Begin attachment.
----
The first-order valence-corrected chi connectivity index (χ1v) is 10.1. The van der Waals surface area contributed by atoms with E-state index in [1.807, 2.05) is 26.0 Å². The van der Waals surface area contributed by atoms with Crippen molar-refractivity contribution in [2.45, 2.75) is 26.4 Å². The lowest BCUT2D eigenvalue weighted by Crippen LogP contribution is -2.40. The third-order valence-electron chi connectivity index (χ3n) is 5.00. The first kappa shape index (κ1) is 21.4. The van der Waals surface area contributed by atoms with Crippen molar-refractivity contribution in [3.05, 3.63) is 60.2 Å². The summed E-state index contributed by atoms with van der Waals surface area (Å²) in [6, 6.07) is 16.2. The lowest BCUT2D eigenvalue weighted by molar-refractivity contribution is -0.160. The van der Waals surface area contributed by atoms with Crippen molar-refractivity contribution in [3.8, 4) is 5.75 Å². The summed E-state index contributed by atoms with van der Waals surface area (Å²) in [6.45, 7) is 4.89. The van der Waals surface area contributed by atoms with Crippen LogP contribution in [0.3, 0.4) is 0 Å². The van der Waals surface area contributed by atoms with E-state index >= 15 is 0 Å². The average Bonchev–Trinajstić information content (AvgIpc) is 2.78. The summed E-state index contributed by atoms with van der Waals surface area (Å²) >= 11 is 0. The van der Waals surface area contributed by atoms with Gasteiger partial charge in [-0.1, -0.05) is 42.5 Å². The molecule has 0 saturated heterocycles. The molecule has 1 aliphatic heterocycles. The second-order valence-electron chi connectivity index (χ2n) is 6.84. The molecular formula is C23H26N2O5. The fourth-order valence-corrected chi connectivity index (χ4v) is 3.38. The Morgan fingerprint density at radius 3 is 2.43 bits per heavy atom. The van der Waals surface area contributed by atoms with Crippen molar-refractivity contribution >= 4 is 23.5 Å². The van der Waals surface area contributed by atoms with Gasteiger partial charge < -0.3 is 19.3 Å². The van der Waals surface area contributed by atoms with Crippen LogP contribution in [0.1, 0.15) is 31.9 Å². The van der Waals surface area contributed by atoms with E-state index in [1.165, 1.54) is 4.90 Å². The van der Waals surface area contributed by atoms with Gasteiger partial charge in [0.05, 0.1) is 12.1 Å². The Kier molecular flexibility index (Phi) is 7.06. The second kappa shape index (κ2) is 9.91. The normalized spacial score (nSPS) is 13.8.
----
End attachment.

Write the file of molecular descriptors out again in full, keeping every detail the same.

The first-order valence-corrected chi connectivity index (χ1v) is 10.1. The van der Waals surface area contributed by atoms with E-state index in [1.807, 2.05) is 26.0 Å². The van der Waals surface area contributed by atoms with Crippen molar-refractivity contribution in [2.45, 2.75) is 26.4 Å². The lowest BCUT2D eigenvalue weighted by Crippen LogP contribution is -2.40. The third-order valence-electron chi connectivity index (χ3n) is 5.00. The first kappa shape index (κ1) is 21.4. The van der Waals surface area contributed by atoms with Crippen molar-refractivity contribution in [3.05, 3.63) is 60.2 Å². The summed E-state index contributed by atoms with van der Waals surface area (Å²) in [6, 6.07) is 16.2. The lowest BCUT2D eigenvalue weighted by molar-refractivity contribution is -0.160. The van der Waals surface area contributed by atoms with Crippen molar-refractivity contribution in [3.8, 4) is 5.75 Å². The summed E-state index contributed by atoms with van der Waals surface area (Å²) in [6.45, 7) is 4.89. The van der Waals surface area contributed by atoms with Crippen LogP contribution in [0.3, 0.4) is 0 Å². The van der Waals surface area contributed by atoms with E-state index >= 15 is 0 Å². The average Bonchev–Trinajstić information content (AvgIpc) is 2.78. The summed E-state index contributed by atoms with van der Waals surface area (Å²) >= 11 is 0. The van der Waals surface area contributed by atoms with Gasteiger partial charge in [-0.1, -0.05) is 42.5 Å². The molecule has 0 saturated heterocycles. The molecule has 1 aliphatic heterocycles. The second-order valence-electron chi connectivity index (χ2n) is 6.84. The molecular formula is C23H26N2O5. The fourth-order valence-corrected chi connectivity index (χ4v) is 3.38. The Morgan fingerprint density at radius 3 is 2.43 bits per heavy atom. The van der Waals surface area contributed by atoms with Crippen molar-refractivity contribution >= 4 is 23.5 Å². The van der Waals surface area contributed by atoms with Gasteiger partial charge < -0.3 is 19.3 Å². The van der Waals surface area contributed by atoms with Crippen LogP contribution in [0.1, 0.15) is 31.9 Å². The van der Waals surface area contributed by atoms with E-state index in [1.165, 1.54) is 4.90 Å². The van der Waals surface area contributed by atoms with Gasteiger partial charge in [0.05, 0.1) is 12.1 Å². The Kier molecular flexibility index (Phi) is 7.06. The second kappa shape index (κ2) is 9.91. The normalized spacial score (nSPS) is 13.8.